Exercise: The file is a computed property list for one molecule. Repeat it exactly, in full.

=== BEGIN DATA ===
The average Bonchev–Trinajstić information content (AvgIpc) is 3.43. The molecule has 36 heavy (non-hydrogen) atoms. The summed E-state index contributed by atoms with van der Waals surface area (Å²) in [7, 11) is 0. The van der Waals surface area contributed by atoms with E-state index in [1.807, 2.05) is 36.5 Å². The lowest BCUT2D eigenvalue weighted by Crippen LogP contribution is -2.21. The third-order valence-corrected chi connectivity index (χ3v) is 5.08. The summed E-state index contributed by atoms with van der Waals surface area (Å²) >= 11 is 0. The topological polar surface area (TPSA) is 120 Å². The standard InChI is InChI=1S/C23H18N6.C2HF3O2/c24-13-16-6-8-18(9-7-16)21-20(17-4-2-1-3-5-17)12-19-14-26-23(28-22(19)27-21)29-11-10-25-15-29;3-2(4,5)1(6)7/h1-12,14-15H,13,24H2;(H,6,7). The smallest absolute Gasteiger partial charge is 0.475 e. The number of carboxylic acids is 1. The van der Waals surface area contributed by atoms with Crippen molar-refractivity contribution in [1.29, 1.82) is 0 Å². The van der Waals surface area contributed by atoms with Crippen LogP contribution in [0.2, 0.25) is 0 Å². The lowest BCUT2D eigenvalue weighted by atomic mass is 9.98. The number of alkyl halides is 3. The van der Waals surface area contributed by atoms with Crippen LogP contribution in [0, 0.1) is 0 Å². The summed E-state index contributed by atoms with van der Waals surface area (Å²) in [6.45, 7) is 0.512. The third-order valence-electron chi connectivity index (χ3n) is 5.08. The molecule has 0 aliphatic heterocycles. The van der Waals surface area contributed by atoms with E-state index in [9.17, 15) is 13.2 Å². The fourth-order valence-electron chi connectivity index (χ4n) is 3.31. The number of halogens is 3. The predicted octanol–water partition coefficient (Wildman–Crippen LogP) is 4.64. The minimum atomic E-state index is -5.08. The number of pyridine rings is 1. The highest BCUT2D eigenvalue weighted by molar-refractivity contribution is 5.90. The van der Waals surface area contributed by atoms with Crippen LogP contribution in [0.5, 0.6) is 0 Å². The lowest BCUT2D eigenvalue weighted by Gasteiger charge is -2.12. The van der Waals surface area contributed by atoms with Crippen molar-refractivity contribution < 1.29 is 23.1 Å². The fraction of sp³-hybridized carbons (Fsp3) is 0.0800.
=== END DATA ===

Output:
The average Bonchev–Trinajstić information content (AvgIpc) is 3.43. The molecule has 36 heavy (non-hydrogen) atoms. The summed E-state index contributed by atoms with van der Waals surface area (Å²) in [7, 11) is 0. The van der Waals surface area contributed by atoms with E-state index in [1.807, 2.05) is 36.5 Å². The lowest BCUT2D eigenvalue weighted by Crippen LogP contribution is -2.21. The third-order valence-corrected chi connectivity index (χ3v) is 5.08. The summed E-state index contributed by atoms with van der Waals surface area (Å²) >= 11 is 0. The topological polar surface area (TPSA) is 120 Å². The standard InChI is InChI=1S/C23H18N6.C2HF3O2/c24-13-16-6-8-18(9-7-16)21-20(17-4-2-1-3-5-17)12-19-14-26-23(28-22(19)27-21)29-11-10-25-15-29;3-2(4,5)1(6)7/h1-12,14-15H,13,24H2;(H,6,7). The smallest absolute Gasteiger partial charge is 0.475 e. The number of carboxylic acids is 1. The van der Waals surface area contributed by atoms with Crippen molar-refractivity contribution in [1.29, 1.82) is 0 Å². The van der Waals surface area contributed by atoms with Crippen LogP contribution in [0.2, 0.25) is 0 Å². The lowest BCUT2D eigenvalue weighted by atomic mass is 9.98. The number of alkyl halides is 3. The van der Waals surface area contributed by atoms with Crippen LogP contribution in [0, 0.1) is 0 Å². The summed E-state index contributed by atoms with van der Waals surface area (Å²) in [6.45, 7) is 0.512. The third-order valence-electron chi connectivity index (χ3n) is 5.08. The molecule has 0 aliphatic heterocycles. The van der Waals surface area contributed by atoms with E-state index in [9.17, 15) is 13.2 Å². The fourth-order valence-electron chi connectivity index (χ4n) is 3.31. The number of halogens is 3. The predicted octanol–water partition coefficient (Wildman–Crippen LogP) is 4.64. The minimum atomic E-state index is -5.08. The number of pyridine rings is 1. The highest BCUT2D eigenvalue weighted by molar-refractivity contribution is 5.90. The van der Waals surface area contributed by atoms with Crippen LogP contribution in [0.5, 0.6) is 0 Å². The lowest BCUT2D eigenvalue weighted by Gasteiger charge is -2.12. The van der Waals surface area contributed by atoms with Crippen molar-refractivity contribution < 1.29 is 23.1 Å². The fraction of sp³-hybridized carbons (Fsp3) is 0.0800.